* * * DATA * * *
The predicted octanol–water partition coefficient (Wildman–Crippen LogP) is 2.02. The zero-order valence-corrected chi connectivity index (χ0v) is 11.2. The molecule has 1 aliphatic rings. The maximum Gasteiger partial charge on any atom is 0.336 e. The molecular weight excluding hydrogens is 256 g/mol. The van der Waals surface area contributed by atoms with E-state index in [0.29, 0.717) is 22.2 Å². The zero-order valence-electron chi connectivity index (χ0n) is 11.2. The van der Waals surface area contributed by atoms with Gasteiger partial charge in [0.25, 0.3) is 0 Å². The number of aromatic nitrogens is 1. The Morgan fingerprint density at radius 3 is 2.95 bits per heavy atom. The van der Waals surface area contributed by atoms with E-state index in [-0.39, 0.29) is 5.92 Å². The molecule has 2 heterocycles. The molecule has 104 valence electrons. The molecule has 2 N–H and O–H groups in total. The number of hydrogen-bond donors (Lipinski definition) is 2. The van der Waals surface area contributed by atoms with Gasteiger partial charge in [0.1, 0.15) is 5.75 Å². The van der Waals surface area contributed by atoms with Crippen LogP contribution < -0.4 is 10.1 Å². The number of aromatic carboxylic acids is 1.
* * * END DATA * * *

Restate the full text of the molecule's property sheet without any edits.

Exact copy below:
The predicted octanol–water partition coefficient (Wildman–Crippen LogP) is 2.02. The zero-order valence-corrected chi connectivity index (χ0v) is 11.2. The molecule has 1 aliphatic rings. The maximum Gasteiger partial charge on any atom is 0.336 e. The molecular weight excluding hydrogens is 256 g/mol. The van der Waals surface area contributed by atoms with E-state index in [0.29, 0.717) is 22.2 Å². The zero-order valence-electron chi connectivity index (χ0n) is 11.2. The van der Waals surface area contributed by atoms with Gasteiger partial charge in [0.25, 0.3) is 0 Å². The number of aromatic nitrogens is 1. The Morgan fingerprint density at radius 3 is 2.95 bits per heavy atom. The van der Waals surface area contributed by atoms with E-state index in [-0.39, 0.29) is 5.92 Å². The molecule has 2 heterocycles. The molecule has 104 valence electrons. The molecule has 2 N–H and O–H groups in total. The number of hydrogen-bond donors (Lipinski definition) is 2. The van der Waals surface area contributed by atoms with Gasteiger partial charge in [0.1, 0.15) is 5.75 Å². The van der Waals surface area contributed by atoms with Crippen LogP contribution < -0.4 is 10.1 Å². The number of aromatic carboxylic acids is 1.